An example of a community interest group that gathers like minded people to make film is Reel Frenz.

Clearly, the barriers to entry to make films are coming down with each day. This heralds a new era in film making and demystifies what goes on in a production. Perhaps we will get to see more dogmatic scripts about everyday life from the eyes of the lay person in the community. Maybe some of them will even teach the mainstream productions a thing or two, as the latter get too commercialised and mired in big budget productions with camera cranes, helicopters and special effects.

I am an accidental actor. I got into professional acting by chance, without any prior training and went on to win awards, to be in the main casts of feature films and acting overseas, within two years.  I know I do work hard for it and that there are the many who had helped and supported me, but I think a good part of it is also luck.

If you ask a professional gambler, he will tell you that there is such a luck as a 'winning streak'. In a 'winning streak' the gambler will increase his stake. To the layperson, this winning streak is usually referred to as the 'flow'.

The opportunity to act came to me out of the blue and then, I find myself flowing with it. It is easier to swim with the 'flow', than against the 'flow'. The trick is to recognise the 'flow', and go along with it.

Similarly, I have learned to stick around with energetic people and avoid energy vampires. People who tells you that you are not going to make it are saying so because they couldn't make it themselves. There are also con-artists who would want you to part with your money first so that they can bring you from where you are now to become a Hollywood star in some feature films that never happen and never will. We just have to watch out for these people and run the opposite direction quickly.

Places also differ in energy levels. If you intuitively know of certain places that mysteriously energises you without your trying, then that place is for you. Frequent that place to charge up. And those energetic people and places need not necessarily be in the form of spiritual gurus, expensive life coaches, luxurious holiday resorts or grand churches. Sometimes, these humble saviors can appear as children, animals, a cozy corner in your house, or just your ordinary looking walkways by your neighbourhood.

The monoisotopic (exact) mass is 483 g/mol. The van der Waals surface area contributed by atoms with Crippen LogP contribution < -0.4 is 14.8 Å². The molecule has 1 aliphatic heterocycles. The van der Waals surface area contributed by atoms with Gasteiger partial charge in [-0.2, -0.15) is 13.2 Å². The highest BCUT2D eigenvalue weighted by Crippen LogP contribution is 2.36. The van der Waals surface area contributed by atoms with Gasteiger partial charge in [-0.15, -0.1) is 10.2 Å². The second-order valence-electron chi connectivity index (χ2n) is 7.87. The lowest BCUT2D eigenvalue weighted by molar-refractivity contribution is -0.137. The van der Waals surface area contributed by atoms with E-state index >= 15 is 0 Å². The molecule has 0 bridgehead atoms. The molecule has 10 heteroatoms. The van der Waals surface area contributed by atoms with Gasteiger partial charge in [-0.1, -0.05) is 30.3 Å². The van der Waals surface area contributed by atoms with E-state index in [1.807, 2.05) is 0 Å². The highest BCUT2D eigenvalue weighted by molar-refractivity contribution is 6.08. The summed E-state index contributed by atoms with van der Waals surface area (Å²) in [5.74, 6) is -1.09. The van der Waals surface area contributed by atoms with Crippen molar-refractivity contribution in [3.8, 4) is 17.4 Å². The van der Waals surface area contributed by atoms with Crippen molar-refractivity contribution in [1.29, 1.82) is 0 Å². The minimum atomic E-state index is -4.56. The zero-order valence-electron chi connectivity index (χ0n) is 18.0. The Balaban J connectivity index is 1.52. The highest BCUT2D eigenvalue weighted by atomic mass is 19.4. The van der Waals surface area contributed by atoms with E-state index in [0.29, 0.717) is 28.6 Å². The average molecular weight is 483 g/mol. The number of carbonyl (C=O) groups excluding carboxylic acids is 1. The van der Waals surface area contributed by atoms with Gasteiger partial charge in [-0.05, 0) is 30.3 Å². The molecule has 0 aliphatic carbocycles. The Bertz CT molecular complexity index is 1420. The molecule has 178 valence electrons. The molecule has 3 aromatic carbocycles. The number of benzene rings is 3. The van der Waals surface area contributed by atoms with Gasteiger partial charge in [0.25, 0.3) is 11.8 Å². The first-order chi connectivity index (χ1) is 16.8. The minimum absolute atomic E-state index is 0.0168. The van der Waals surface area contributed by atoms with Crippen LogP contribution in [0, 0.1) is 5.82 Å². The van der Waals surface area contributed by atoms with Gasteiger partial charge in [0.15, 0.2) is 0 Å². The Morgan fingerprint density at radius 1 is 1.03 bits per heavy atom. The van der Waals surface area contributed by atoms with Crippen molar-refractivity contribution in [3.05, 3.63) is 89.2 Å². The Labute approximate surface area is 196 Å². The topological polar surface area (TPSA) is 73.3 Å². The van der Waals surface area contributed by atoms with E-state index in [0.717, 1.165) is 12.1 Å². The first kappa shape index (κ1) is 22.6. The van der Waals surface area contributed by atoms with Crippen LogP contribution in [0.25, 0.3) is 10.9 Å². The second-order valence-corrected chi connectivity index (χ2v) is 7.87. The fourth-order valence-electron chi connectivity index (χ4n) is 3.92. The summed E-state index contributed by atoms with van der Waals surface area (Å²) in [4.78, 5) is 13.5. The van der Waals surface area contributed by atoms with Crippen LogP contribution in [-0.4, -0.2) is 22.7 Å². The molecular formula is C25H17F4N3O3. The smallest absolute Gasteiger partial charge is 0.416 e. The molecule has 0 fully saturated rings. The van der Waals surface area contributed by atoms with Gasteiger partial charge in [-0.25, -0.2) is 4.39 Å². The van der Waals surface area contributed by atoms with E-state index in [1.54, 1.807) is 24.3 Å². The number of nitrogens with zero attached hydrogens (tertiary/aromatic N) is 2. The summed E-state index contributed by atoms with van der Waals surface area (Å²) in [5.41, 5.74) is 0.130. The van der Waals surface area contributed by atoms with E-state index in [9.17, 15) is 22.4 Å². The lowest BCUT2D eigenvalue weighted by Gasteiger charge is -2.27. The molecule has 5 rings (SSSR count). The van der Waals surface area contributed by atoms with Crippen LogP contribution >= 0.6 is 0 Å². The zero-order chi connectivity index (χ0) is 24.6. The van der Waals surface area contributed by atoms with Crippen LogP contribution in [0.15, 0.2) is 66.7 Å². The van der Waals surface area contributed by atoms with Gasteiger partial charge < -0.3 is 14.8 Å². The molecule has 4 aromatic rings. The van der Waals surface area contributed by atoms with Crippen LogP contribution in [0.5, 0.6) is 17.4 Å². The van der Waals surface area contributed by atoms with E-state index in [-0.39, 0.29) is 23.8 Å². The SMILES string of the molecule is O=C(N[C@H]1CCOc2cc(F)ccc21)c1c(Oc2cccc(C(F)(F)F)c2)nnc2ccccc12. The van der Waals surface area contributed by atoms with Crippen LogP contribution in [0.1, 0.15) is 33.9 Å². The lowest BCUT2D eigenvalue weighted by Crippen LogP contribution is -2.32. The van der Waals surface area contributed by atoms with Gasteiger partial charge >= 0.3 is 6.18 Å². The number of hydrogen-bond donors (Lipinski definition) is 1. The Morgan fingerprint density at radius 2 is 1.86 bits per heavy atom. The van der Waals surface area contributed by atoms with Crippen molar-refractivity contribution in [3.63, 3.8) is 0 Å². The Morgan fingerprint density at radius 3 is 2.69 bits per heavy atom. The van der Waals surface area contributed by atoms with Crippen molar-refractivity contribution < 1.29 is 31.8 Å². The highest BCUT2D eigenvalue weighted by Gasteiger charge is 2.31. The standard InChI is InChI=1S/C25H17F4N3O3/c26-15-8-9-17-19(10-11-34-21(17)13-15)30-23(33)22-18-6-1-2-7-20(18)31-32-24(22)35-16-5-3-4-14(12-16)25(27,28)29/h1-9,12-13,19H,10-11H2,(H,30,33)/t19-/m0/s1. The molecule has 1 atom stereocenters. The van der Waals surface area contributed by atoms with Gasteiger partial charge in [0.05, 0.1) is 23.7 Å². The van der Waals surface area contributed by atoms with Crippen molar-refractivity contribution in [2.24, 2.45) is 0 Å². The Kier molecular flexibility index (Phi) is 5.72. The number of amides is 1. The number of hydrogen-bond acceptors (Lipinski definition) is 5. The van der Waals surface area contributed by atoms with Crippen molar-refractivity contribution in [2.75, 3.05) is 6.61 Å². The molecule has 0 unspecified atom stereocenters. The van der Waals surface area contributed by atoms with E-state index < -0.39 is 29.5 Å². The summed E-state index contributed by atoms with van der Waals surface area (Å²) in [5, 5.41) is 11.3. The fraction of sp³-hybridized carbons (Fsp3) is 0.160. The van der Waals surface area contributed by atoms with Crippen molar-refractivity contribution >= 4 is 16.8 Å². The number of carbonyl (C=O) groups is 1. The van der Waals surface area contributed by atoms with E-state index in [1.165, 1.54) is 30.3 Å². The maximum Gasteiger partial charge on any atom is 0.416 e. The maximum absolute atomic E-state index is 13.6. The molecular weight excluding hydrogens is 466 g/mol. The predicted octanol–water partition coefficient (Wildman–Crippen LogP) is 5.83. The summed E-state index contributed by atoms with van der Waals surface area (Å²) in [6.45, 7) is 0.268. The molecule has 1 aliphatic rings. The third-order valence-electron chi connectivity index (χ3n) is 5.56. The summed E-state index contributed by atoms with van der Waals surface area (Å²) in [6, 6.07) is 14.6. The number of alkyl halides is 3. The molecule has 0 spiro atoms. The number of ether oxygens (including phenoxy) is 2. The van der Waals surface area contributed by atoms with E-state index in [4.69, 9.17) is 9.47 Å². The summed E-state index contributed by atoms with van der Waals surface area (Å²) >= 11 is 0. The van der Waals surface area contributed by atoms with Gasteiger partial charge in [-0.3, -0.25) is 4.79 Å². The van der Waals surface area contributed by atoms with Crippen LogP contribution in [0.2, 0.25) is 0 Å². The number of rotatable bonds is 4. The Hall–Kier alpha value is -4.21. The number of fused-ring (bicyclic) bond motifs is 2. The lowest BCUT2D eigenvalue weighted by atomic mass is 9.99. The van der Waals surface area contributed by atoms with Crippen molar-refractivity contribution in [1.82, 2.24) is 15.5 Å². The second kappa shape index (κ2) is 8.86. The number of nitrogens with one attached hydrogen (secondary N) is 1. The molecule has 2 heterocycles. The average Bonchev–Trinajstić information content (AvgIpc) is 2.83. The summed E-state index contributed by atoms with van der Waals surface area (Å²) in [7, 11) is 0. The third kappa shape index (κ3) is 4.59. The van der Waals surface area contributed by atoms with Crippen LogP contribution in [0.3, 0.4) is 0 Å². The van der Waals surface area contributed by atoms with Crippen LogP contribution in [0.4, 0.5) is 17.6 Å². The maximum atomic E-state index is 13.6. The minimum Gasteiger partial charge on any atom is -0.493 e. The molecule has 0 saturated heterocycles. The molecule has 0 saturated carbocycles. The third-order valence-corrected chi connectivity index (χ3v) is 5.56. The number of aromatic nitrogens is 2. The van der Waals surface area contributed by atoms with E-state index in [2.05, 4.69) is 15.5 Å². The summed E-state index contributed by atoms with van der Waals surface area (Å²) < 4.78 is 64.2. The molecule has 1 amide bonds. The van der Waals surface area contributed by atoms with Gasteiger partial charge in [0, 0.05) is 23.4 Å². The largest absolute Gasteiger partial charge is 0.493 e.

The same goes for scripts, directors, co-actors, casting agents, managers and camera crews. Recognise that affinity, that empathy with the script and the trust with the director, then flow along with them and I believe there will be many a splendour thing waiting to happen.

Last but not least, I would like to thank the 100 casting directors that have put their faith in me and casted me for the 100 gigs. Thank you so much!

"Those who don't believe in Magic will never find it." - Roald Dahl.

UPDATE: I have since also written: 


  1. You are a brilliant writer. Thank you for a great read. Cheers Marrie

  2. Thanks for generously sharing your experience.

    It takes me awhile to read, it's going to take me much longer to digest, and to try to put it to work, it will probably take a long while.


  3. Thanks for reading the article.

    If it is any consolation, it took me a while to put the experiences together, structure them and decide on the format and style; then a few days for the tedium of writing it.